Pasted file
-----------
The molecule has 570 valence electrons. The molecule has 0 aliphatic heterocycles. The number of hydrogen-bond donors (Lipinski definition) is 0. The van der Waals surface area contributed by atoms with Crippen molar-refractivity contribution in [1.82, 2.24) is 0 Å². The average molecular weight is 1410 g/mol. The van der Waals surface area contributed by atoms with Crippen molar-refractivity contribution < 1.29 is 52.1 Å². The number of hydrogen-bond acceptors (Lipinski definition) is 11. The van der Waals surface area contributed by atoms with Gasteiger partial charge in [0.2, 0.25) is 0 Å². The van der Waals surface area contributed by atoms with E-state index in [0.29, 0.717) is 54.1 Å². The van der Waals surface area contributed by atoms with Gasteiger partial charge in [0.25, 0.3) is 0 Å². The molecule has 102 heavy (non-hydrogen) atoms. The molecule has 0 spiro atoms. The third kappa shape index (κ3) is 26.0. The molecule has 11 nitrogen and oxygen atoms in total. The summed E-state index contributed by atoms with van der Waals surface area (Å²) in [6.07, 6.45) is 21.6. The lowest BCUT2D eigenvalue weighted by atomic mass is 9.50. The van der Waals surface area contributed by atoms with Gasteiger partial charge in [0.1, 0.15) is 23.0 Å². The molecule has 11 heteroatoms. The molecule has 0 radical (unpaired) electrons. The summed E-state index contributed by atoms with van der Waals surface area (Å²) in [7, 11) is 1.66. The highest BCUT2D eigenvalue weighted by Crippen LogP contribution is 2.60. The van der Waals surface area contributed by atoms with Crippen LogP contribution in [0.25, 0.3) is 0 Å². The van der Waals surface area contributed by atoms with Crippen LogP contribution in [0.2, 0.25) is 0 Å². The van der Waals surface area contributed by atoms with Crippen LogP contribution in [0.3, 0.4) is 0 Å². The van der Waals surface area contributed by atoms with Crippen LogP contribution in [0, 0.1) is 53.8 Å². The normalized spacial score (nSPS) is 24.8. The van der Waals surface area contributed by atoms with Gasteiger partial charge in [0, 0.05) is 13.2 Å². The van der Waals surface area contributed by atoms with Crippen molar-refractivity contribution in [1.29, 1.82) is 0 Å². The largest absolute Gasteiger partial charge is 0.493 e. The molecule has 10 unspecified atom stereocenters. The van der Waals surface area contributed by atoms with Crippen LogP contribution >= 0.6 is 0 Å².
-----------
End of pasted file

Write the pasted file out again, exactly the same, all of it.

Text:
The molecule has 570 valence electrons. The molecule has 0 aliphatic heterocycles. The number of hydrogen-bond donors (Lipinski definition) is 0. The van der Waals surface area contributed by atoms with Crippen molar-refractivity contribution in [1.82, 2.24) is 0 Å². The average molecular weight is 1410 g/mol. The van der Waals surface area contributed by atoms with Crippen molar-refractivity contribution < 1.29 is 52.1 Å². The number of hydrogen-bond acceptors (Lipinski definition) is 11. The van der Waals surface area contributed by atoms with Gasteiger partial charge in [0.2, 0.25) is 0 Å². The van der Waals surface area contributed by atoms with E-state index in [0.29, 0.717) is 54.1 Å². The van der Waals surface area contributed by atoms with Gasteiger partial charge in [0.25, 0.3) is 0 Å². The molecule has 102 heavy (non-hydrogen) atoms. The molecule has 0 spiro atoms. The third kappa shape index (κ3) is 26.0. The molecule has 11 nitrogen and oxygen atoms in total. The summed E-state index contributed by atoms with van der Waals surface area (Å²) in [6.07, 6.45) is 21.6. The lowest BCUT2D eigenvalue weighted by atomic mass is 9.50. The van der Waals surface area contributed by atoms with Gasteiger partial charge in [0.1, 0.15) is 23.0 Å². The molecule has 11 heteroatoms. The molecule has 0 radical (unpaired) electrons. The summed E-state index contributed by atoms with van der Waals surface area (Å²) in [7, 11) is 1.66. The highest BCUT2D eigenvalue weighted by Crippen LogP contribution is 2.60. The van der Waals surface area contributed by atoms with Crippen LogP contribution in [0.25, 0.3) is 0 Å². The van der Waals surface area contributed by atoms with Crippen LogP contribution in [0.2, 0.25) is 0 Å². The van der Waals surface area contributed by atoms with Crippen LogP contribution in [0.3, 0.4) is 0 Å². The van der Waals surface area contributed by atoms with Crippen LogP contribution in [0, 0.1) is 53.8 Å². The normalized spacial score (nSPS) is 24.8. The van der Waals surface area contributed by atoms with Gasteiger partial charge in [0, 0.05) is 13.2 Å². The van der Waals surface area contributed by atoms with Crippen molar-refractivity contribution in [1.29, 1.82) is 0 Å². The largest absolute Gasteiger partial charge is 0.493 e. The molecule has 10 unspecified atom stereocenters. The van der Waals surface area contributed by atoms with Crippen LogP contribution >= 0.6 is 0 Å².